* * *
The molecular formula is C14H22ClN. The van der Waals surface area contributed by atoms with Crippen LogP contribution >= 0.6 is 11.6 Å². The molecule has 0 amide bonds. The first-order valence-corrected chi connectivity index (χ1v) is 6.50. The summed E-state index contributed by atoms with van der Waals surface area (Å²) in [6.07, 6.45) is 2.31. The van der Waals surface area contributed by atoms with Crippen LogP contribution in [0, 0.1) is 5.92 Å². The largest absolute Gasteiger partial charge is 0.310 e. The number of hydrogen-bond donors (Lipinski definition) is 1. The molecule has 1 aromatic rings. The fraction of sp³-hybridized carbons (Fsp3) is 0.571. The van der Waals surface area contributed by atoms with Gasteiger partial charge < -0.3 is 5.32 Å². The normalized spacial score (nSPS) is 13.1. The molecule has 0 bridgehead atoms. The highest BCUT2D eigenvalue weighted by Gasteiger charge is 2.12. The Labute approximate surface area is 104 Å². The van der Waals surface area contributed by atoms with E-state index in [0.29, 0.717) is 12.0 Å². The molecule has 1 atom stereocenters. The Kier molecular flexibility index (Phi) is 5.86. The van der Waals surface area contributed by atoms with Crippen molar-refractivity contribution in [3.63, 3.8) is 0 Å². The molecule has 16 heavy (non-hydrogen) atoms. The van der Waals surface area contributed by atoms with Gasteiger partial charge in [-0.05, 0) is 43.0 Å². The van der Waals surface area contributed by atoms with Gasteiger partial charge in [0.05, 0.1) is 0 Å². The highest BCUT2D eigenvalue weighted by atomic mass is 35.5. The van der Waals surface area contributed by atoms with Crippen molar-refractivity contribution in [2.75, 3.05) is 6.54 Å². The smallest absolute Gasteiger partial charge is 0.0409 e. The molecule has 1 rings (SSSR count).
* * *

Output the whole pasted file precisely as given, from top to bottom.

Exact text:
The molecular formula is C14H22ClN. The van der Waals surface area contributed by atoms with Crippen LogP contribution >= 0.6 is 11.6 Å². The molecule has 0 amide bonds. The first-order valence-corrected chi connectivity index (χ1v) is 6.50. The summed E-state index contributed by atoms with van der Waals surface area (Å²) in [6.07, 6.45) is 2.31. The van der Waals surface area contributed by atoms with Crippen LogP contribution in [0, 0.1) is 5.92 Å². The largest absolute Gasteiger partial charge is 0.310 e. The number of hydrogen-bond donors (Lipinski definition) is 1. The molecule has 1 aromatic rings. The fraction of sp³-hybridized carbons (Fsp3) is 0.571. The van der Waals surface area contributed by atoms with Gasteiger partial charge < -0.3 is 5.32 Å². The normalized spacial score (nSPS) is 13.1. The molecule has 0 bridgehead atoms. The highest BCUT2D eigenvalue weighted by Gasteiger charge is 2.12. The Labute approximate surface area is 104 Å². The van der Waals surface area contributed by atoms with E-state index in [0.29, 0.717) is 12.0 Å². The molecule has 1 atom stereocenters. The Kier molecular flexibility index (Phi) is 5.86. The van der Waals surface area contributed by atoms with Crippen molar-refractivity contribution in [3.63, 3.8) is 0 Å². The molecule has 16 heavy (non-hydrogen) atoms. The van der Waals surface area contributed by atoms with Gasteiger partial charge in [-0.05, 0) is 43.0 Å². The van der Waals surface area contributed by atoms with Gasteiger partial charge in [0.05, 0.1) is 0 Å². The highest BCUT2D eigenvalue weighted by atomic mass is 35.5. The van der Waals surface area contributed by atoms with Crippen molar-refractivity contribution in [2.75, 3.05) is 6.54 Å². The smallest absolute Gasteiger partial charge is 0.0409 e. The molecule has 1 rings (SSSR count).